NHS Digital is working in partnership with the Medicines and Healthcare products Regulatory Agency (MHRA) to develop comprehensive national Medicines and Pregnancy Registries which can give a better understanding of the use, benefits, and risks of medicines taken in pregnancy.
This report is an analysis of existing administrative patient data as a proof of concept, to establish the use and value of these data sets in supporting robust and sustainable medicine registries. The data produced are designed to support the MHRA in monitoring the level of success of the valproate pregnancy prevention plan (PPP) and to enable the wider health and care system to further understand outcomes for women prescribed valproate during pregnancy and their children and consequently to improve patient care.
To monitor the implementation of and adherence to the valproate PPP, understand changes in the use of antiepileptics and the impact of these changes on women and their children, and to facilitate further research into outcomes following the use of antiepileptics in pregnancy, MHRA and NHS Digital are developing an antiepileptics registry.
This publication introduces an interactive dashboard for the presentation of the data.
Antiepileptics are important in controlling seizures and other epilepsy symptoms and untreated epilepsy in pregnancy can result in harm to the mother and child. However, use of some antiepileptic drugs during pregnancy has been associated with a range of harmful effects to the child. Valproate is a licensed treatment for epilepsy and bipolar disorder. It is associated with a significant risk of birth defects and developmental disorders in children born to women who take valproate during pregnancy. In 2018, following further evidence on the nature and magnitude of risks to the unborn child the MHRA advised that valproate must not be used in any woman or girl able to have children unless she is supported by a Pregnancy Prevention Programme (PPP). This is designed to make sure patients are fully aware of the risks and the need to avoid becoming pregnant.
In January 2021, the Commission on Human Medicine (CHM) published a review of the available safety data for antiepileptics during pregnancy. Their report concluded that data show that carbamazepine, phenobarbital, phenytoin, and topiramate are associated with an increased risk of major congenital malformations although data on the risk with some of these other antiepileptics are limited. They also highlighted data for topiramate, phenobarbital, and phenytoin that raises concerns that use of these products during pregnancy may be associated with poorer development outcomes in children, although available studies are limited for these as they are for other antiepileptics with regards to this risk. The report concluded that lamotrigine and levetiracetam are the safer antiepileptics to use during pregnancy. However, even for these medicines, data are not available to rule out a risk of neurodevelopmental disorders and delays.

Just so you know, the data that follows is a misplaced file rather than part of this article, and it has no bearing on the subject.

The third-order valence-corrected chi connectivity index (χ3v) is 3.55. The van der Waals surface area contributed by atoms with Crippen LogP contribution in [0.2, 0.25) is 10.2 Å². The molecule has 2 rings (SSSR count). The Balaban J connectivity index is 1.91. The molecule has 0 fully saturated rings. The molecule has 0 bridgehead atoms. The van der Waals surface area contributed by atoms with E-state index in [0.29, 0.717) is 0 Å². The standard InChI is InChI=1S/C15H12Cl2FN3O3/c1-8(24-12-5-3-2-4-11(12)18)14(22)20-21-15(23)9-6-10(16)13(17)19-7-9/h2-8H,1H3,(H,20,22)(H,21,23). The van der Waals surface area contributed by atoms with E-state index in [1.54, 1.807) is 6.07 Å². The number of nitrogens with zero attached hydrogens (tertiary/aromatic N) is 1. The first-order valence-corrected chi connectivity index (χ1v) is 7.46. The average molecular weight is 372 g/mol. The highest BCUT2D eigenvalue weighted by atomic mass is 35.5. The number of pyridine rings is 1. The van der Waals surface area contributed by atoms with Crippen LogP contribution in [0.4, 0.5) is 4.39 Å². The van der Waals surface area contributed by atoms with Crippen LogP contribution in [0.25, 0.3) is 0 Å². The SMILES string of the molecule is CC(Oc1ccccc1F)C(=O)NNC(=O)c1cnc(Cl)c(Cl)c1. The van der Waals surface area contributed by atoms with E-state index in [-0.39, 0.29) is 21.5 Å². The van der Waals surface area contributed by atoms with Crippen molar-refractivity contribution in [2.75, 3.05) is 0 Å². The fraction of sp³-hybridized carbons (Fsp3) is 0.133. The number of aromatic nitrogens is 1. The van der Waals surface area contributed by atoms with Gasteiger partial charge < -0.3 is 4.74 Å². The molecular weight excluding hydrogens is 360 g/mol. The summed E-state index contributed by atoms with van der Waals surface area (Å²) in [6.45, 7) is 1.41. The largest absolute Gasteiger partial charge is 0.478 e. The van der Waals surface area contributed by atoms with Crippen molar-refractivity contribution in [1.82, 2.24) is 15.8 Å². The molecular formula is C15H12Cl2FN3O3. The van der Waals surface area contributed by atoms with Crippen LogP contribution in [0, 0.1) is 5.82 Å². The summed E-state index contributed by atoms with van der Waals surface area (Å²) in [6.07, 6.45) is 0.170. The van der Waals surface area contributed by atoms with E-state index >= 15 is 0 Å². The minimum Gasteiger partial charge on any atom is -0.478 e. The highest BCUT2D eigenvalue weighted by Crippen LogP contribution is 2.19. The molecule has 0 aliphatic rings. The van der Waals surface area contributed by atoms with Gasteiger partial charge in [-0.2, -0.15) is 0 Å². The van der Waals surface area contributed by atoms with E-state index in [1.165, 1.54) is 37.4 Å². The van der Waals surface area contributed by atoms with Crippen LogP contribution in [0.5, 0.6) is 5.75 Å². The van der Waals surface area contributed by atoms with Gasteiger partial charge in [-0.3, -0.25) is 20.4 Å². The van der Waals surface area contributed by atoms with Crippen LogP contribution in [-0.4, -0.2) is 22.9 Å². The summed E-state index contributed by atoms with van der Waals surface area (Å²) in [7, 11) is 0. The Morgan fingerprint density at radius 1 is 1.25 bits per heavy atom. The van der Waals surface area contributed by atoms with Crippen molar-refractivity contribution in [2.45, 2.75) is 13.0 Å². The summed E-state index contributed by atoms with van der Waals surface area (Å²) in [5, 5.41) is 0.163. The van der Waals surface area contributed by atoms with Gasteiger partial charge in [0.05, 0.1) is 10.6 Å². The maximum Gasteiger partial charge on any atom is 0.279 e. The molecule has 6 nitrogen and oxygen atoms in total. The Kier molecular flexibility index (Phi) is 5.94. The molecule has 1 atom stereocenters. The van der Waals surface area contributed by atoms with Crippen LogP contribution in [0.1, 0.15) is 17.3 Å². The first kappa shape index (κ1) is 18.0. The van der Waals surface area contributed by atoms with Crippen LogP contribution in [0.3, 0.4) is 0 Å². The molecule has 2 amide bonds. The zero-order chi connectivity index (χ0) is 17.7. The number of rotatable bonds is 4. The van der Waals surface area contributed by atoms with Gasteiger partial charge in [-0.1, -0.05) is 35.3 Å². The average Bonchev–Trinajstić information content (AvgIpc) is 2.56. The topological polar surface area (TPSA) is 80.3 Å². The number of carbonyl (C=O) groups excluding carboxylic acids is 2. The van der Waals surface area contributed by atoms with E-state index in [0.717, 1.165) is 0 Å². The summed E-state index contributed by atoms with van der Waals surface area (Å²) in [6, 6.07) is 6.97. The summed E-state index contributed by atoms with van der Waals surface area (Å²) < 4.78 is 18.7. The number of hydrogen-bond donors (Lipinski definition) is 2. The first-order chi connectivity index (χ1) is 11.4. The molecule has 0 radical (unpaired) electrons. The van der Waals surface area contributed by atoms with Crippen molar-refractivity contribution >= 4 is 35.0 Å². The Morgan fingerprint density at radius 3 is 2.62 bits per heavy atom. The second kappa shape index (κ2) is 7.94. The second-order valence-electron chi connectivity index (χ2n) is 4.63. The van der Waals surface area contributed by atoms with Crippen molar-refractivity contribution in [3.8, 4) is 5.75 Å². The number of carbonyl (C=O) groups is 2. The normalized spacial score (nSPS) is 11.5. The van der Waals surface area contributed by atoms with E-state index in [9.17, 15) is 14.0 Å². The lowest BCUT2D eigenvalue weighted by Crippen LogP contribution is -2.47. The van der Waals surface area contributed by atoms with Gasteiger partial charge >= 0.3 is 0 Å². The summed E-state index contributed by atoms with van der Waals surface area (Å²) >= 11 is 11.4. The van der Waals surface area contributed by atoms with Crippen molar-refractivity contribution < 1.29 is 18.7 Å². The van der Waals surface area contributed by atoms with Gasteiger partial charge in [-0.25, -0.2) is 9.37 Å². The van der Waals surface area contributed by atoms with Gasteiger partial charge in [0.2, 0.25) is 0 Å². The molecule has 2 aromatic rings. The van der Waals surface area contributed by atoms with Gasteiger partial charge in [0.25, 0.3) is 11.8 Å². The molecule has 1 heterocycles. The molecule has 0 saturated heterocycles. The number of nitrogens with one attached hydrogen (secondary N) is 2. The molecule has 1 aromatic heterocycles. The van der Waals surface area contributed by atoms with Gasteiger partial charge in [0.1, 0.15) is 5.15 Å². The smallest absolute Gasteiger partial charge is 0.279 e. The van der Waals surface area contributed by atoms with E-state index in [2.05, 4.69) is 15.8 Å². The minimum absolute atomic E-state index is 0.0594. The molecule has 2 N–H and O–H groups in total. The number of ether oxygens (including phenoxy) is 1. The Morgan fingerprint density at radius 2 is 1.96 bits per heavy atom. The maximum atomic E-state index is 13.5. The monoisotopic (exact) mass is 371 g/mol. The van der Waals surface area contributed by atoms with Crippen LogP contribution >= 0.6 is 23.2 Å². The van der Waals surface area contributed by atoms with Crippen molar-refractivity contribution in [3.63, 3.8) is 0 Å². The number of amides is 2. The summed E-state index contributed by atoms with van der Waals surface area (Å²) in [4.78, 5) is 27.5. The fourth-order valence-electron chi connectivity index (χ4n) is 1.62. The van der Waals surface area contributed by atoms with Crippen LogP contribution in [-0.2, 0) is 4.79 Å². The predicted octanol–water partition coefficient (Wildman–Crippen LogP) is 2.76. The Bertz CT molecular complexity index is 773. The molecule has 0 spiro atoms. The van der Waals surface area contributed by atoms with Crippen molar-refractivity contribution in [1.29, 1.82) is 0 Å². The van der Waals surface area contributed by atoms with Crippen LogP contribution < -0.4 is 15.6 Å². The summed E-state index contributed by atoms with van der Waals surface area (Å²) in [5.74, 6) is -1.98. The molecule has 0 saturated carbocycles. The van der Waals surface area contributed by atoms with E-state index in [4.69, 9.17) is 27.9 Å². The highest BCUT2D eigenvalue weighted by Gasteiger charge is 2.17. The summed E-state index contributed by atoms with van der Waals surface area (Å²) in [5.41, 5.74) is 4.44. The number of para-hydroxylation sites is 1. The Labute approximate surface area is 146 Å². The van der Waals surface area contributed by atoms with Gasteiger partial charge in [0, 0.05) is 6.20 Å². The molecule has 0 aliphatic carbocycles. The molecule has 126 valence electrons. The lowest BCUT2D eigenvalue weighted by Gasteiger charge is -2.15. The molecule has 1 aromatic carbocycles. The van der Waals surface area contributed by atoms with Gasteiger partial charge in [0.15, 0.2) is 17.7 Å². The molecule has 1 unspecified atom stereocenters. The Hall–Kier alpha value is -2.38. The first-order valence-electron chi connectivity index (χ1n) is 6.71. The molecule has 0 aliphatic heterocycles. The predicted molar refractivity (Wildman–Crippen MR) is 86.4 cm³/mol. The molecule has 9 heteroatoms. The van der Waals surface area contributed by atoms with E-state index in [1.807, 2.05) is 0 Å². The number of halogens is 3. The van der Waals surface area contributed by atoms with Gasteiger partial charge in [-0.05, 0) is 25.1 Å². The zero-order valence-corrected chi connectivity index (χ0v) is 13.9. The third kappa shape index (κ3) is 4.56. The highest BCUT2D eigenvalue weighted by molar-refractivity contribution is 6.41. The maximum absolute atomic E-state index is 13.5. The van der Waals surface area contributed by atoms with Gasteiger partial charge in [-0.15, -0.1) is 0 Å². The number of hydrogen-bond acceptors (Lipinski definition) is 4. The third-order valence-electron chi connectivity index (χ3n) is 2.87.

This report is to provide information on the prescribing of medicines in relation to pregnancies based upon data from the core register which has been developed to form the basis of the planned wider medicines registries and to identify limitations in the existing data sources.
It is important women do not stop taking their antiepileptic medicine without first discussing it with their doctor. Women receiving treatment who anticipate they may become pregnant at any point in the future are advised to discuss their treatment with a healthcare professional.
49,599 females (aged 0 - 54) were prescribed valproate on one or more occasion between April 2018 and September 2021
Of which, 20,192 females were prescribed valproate in September 2021. A reduction of 7,256 from 27,448 in April 2018 to 20,192 in September 2021
Valproate prescribing and pregnancy
for conceptions identified since April 2018
Last edited: 30 March 2022 2:40 pm